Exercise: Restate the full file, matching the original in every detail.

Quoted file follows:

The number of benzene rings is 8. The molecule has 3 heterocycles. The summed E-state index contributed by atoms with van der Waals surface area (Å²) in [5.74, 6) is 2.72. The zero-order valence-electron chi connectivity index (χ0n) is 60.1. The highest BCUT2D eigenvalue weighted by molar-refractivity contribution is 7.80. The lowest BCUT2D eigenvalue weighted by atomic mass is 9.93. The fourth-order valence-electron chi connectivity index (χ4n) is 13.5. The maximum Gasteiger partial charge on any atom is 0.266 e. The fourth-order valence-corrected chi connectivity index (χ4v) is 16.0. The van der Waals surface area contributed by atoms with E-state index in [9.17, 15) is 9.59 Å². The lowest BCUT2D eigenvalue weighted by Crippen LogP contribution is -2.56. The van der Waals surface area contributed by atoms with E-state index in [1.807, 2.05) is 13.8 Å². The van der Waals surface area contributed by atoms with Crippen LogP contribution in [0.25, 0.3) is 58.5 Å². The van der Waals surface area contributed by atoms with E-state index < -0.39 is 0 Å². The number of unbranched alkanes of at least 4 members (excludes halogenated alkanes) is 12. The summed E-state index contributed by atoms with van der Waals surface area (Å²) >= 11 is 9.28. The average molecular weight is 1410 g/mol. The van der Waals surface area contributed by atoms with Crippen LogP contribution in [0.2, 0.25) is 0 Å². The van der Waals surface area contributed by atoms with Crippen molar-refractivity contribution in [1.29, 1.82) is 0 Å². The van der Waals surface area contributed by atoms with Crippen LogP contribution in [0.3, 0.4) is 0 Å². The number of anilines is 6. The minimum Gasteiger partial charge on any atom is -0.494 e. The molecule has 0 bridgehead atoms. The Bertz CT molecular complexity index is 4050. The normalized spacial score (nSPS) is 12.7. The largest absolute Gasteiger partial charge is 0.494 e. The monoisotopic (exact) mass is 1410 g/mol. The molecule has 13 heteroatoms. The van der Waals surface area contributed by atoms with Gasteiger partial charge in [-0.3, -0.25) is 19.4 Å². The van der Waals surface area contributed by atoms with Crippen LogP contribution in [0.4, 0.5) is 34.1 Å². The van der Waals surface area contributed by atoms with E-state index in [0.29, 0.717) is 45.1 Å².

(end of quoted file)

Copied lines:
The number of benzene rings is 8. The molecule has 3 heterocycles. The summed E-state index contributed by atoms with van der Waals surface area (Å²) in [5.74, 6) is 2.72. The zero-order valence-electron chi connectivity index (χ0n) is 60.1. The highest BCUT2D eigenvalue weighted by molar-refractivity contribution is 7.80. The lowest BCUT2D eigenvalue weighted by atomic mass is 9.93. The fourth-order valence-electron chi connectivity index (χ4n) is 13.5. The maximum Gasteiger partial charge on any atom is 0.266 e. The fourth-order valence-corrected chi connectivity index (χ4v) is 16.0. The van der Waals surface area contributed by atoms with E-state index in [9.17, 15) is 9.59 Å². The lowest BCUT2D eigenvalue weighted by Crippen LogP contribution is -2.56. The van der Waals surface area contributed by atoms with E-state index in [1.807, 2.05) is 13.8 Å². The van der Waals surface area contributed by atoms with Crippen LogP contribution in [0.25, 0.3) is 58.5 Å². The van der Waals surface area contributed by atoms with E-state index < -0.39 is 0 Å². The number of unbranched alkanes of at least 4 members (excludes halogenated alkanes) is 12. The summed E-state index contributed by atoms with van der Waals surface area (Å²) >= 11 is 9.28. The average molecular weight is 1410 g/mol. The van der Waals surface area contributed by atoms with Crippen LogP contribution in [0.2, 0.25) is 0 Å². The van der Waals surface area contributed by atoms with Crippen molar-refractivity contribution in [1.29, 1.82) is 0 Å². The van der Waals surface area contributed by atoms with Crippen LogP contribution in [0.3, 0.4) is 0 Å². The number of anilines is 6. The minimum Gasteiger partial charge on any atom is -0.494 e. The molecule has 0 bridgehead atoms. The Bertz CT molecular complexity index is 4050. The normalized spacial score (nSPS) is 12.7. The largest absolute Gasteiger partial charge is 0.494 e. The monoisotopic (exact) mass is 1410 g/mol. The molecule has 13 heteroatoms. The van der Waals surface area contributed by atoms with Gasteiger partial charge in [-0.3, -0.25) is 19.4 Å². The van der Waals surface area contributed by atoms with Crippen LogP contribution in [0.4, 0.5) is 34.1 Å². The van der Waals surface area contributed by atoms with E-state index in [0.29, 0.717) is 45.1 Å².